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[pahr-suh-nij] /ˈpɑr sə nɪdʒ/
the residence of a member of the clergy, as provided by the parish or church.
English Ecclesiastical Law. the benefice of a parson.
Origin of parsonage
1250-1300; Middle English personage < Anglo-French, equivalent to Medieval Latin persōnāticum benefice. See parson, -age Unabridged
Based on the Random House Dictionary, © Random House, Inc. 2015.
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Examples from the Web for parsonage
Contemporary Examples
Historical Examples
  • I have given him the parsonage of the parish, and, because I know his value, have settled upon him a good annuity for life.

  • Let me get my breath, and then we will go over and open the parsonage windows.

  • Neither church nor parsonage had been sold during the Revolution on account of their small value.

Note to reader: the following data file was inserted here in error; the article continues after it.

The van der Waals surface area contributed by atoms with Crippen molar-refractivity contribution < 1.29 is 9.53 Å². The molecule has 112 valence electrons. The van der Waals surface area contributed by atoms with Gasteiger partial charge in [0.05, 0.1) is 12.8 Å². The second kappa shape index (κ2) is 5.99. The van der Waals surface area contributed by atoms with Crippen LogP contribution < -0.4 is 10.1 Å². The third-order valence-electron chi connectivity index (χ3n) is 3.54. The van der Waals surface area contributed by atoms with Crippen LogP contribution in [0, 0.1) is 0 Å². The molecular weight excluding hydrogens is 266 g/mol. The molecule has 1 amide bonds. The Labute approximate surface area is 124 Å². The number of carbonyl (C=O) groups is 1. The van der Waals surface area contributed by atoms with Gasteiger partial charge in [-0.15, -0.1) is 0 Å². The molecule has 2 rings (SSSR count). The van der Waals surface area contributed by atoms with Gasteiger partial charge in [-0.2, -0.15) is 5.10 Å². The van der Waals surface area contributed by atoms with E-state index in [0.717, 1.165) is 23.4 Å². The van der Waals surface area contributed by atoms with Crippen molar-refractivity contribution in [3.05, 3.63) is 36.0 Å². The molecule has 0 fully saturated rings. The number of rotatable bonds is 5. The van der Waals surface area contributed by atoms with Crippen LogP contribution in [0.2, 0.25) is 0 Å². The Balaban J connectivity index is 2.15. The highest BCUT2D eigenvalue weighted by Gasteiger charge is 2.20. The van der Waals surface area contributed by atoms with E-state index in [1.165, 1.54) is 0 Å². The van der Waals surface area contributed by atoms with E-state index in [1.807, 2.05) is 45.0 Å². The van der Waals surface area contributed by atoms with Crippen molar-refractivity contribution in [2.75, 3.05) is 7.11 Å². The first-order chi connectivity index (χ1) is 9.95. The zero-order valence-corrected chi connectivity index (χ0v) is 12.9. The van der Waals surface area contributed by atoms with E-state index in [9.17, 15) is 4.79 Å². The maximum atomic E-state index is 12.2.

An Historical Mystery Honore de Balzac
  • I come every year to the parsonage, and in my visiting-time I occupy this tower.

  • There followed some days of strain in the Kkensee parsonage.

    The Pastor's Wife Elizabeth von Arnim
  • Had the Artauds poisoned the air of the parsonage with some abominable plague?

  • Whenever you twins get together I think I have to watch you just as I used to when you were mobbing the parsonage.

    Sunny Slopes Ethel Hueston
British Dictionary definitions for parsonage


the residence of a parson who is not a rector or vicar, as provided by the parish
Collins English Dictionary - Complete & Unabridged 2012 Digital Edition
© William Collins Sons & Co. Ltd. 1979, 1986 © HarperCollins
Publishers 1998, 2000, 2003, 2005, 2006, 2007, 2009, 2012
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Word Origin and History for parsonage

"house for a parson," late 15c., from parson + -age. Earlier it meant "benefice of a parson" (late 14c.).

Online Etymology Dictionary, © 2010 Douglas Harper
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